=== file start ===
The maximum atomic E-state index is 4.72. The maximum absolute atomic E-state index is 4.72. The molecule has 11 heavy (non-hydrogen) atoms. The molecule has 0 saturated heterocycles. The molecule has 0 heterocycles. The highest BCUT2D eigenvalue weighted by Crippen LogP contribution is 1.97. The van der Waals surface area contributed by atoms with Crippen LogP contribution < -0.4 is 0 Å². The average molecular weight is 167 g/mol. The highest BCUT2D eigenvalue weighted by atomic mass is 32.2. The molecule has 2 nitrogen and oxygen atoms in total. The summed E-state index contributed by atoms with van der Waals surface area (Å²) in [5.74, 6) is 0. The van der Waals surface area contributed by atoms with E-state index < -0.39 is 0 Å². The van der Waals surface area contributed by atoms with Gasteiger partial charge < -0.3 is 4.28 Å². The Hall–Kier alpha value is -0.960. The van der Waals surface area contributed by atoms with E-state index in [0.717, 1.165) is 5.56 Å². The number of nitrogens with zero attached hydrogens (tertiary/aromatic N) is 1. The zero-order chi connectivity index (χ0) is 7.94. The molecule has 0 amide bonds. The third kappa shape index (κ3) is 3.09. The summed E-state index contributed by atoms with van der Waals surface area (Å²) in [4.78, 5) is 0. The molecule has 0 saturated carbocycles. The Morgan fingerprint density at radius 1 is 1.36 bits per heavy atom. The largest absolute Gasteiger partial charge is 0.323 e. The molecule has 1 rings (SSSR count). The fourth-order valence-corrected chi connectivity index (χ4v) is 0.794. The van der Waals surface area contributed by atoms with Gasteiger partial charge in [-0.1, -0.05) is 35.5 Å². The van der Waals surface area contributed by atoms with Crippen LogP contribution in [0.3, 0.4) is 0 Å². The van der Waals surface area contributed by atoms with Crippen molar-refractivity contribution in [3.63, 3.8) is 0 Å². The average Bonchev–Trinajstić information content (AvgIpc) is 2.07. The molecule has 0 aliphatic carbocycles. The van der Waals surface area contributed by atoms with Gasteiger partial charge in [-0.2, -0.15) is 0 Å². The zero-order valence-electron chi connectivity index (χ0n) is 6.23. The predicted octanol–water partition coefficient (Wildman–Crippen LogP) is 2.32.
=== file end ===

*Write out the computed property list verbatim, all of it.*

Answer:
The maximum atomic E-state index is 4.72. The maximum absolute atomic E-state index is 4.72. The molecule has 11 heavy (non-hydrogen) atoms. The molecule has 0 saturated heterocycles. The molecule has 0 heterocycles. The highest BCUT2D eigenvalue weighted by Crippen LogP contribution is 1.97. The van der Waals surface area contributed by atoms with Crippen LogP contribution < -0.4 is 0 Å². The average molecular weight is 167 g/mol. The highest BCUT2D eigenvalue weighted by atomic mass is 32.2. The molecule has 2 nitrogen and oxygen atoms in total. The summed E-state index contributed by atoms with van der Waals surface area (Å²) in [5.74, 6) is 0. The van der Waals surface area contributed by atoms with E-state index < -0.39 is 0 Å². The van der Waals surface area contributed by atoms with Gasteiger partial charge < -0.3 is 4.28 Å². The Hall–Kier alpha value is -0.960. The van der Waals surface area contributed by atoms with E-state index in [0.717, 1.165) is 5.56 Å². The number of nitrogens with zero attached hydrogens (tertiary/aromatic N) is 1. The zero-order chi connectivity index (χ0) is 7.94. The molecule has 0 amide bonds. The third kappa shape index (κ3) is 3.09. The summed E-state index contributed by atoms with van der Waals surface area (Å²) in [4.78, 5) is 0. The molecule has 0 saturated carbocycles. The Morgan fingerprint density at radius 1 is 1.36 bits per heavy atom. The largest absolute Gasteiger partial charge is 0.323 e. The molecule has 1 rings (SSSR count). The fourth-order valence-corrected chi connectivity index (χ4v) is 0.794. The van der Waals surface area contributed by atoms with Gasteiger partial charge in [-0.1, -0.05) is 35.5 Å². The van der Waals surface area contributed by atoms with Crippen LogP contribution in [0.3, 0.4) is 0 Å². The van der Waals surface area contributed by atoms with Crippen molar-refractivity contribution in [3.63, 3.8) is 0 Å². The average Bonchev–Trinajstić information content (AvgIpc) is 2.07. The molecule has 0 aliphatic carbocycles. The van der Waals surface area contributed by atoms with Gasteiger partial charge in [-0.2, -0.15) is 0 Å². The zero-order valence-electron chi connectivity index (χ0n) is 6.23. The predicted octanol–water partition coefficient (Wildman–Crippen LogP) is 2.32.